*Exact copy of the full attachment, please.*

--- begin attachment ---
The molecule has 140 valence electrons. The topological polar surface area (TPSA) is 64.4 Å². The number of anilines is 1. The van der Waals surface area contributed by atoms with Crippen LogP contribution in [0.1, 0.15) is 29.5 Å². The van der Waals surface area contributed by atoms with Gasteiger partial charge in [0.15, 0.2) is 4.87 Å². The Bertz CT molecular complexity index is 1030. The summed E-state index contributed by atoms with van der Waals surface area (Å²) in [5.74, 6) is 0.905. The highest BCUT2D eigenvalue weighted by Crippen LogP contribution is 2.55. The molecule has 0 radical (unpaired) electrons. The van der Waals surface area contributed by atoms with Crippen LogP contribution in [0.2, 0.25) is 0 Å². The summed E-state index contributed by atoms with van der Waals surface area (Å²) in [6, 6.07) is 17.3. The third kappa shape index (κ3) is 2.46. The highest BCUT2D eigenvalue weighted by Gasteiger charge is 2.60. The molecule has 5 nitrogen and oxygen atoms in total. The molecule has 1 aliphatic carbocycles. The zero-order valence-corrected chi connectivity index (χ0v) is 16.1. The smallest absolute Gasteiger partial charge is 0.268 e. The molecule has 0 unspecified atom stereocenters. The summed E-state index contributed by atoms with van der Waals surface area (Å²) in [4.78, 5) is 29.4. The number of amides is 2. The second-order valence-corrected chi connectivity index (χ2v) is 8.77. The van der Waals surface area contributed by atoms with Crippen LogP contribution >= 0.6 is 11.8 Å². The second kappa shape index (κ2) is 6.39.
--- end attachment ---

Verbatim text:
The molecule has 140 valence electrons. The topological polar surface area (TPSA) is 64.4 Å². The number of anilines is 1. The van der Waals surface area contributed by atoms with Crippen LogP contribution in [0.1, 0.15) is 29.5 Å². The van der Waals surface area contributed by atoms with Gasteiger partial charge in [0.15, 0.2) is 4.87 Å². The Bertz CT molecular complexity index is 1030. The summed E-state index contributed by atoms with van der Waals surface area (Å²) in [5.74, 6) is 0.905. The highest BCUT2D eigenvalue weighted by Crippen LogP contribution is 2.55. The molecule has 0 radical (unpaired) electrons. The van der Waals surface area contributed by atoms with Crippen LogP contribution in [0.2, 0.25) is 0 Å². The summed E-state index contributed by atoms with van der Waals surface area (Å²) in [6, 6.07) is 17.3. The third kappa shape index (κ3) is 2.46. The highest BCUT2D eigenvalue weighted by Gasteiger charge is 2.60. The molecule has 5 nitrogen and oxygen atoms in total. The molecule has 1 aliphatic carbocycles. The zero-order valence-corrected chi connectivity index (χ0v) is 16.1. The smallest absolute Gasteiger partial charge is 0.268 e. The molecule has 0 unspecified atom stereocenters. The summed E-state index contributed by atoms with van der Waals surface area (Å²) in [4.78, 5) is 29.4. The number of amides is 2. The second-order valence-corrected chi connectivity index (χ2v) is 8.77. The van der Waals surface area contributed by atoms with Crippen LogP contribution >= 0.6 is 11.8 Å². The second kappa shape index (κ2) is 6.39.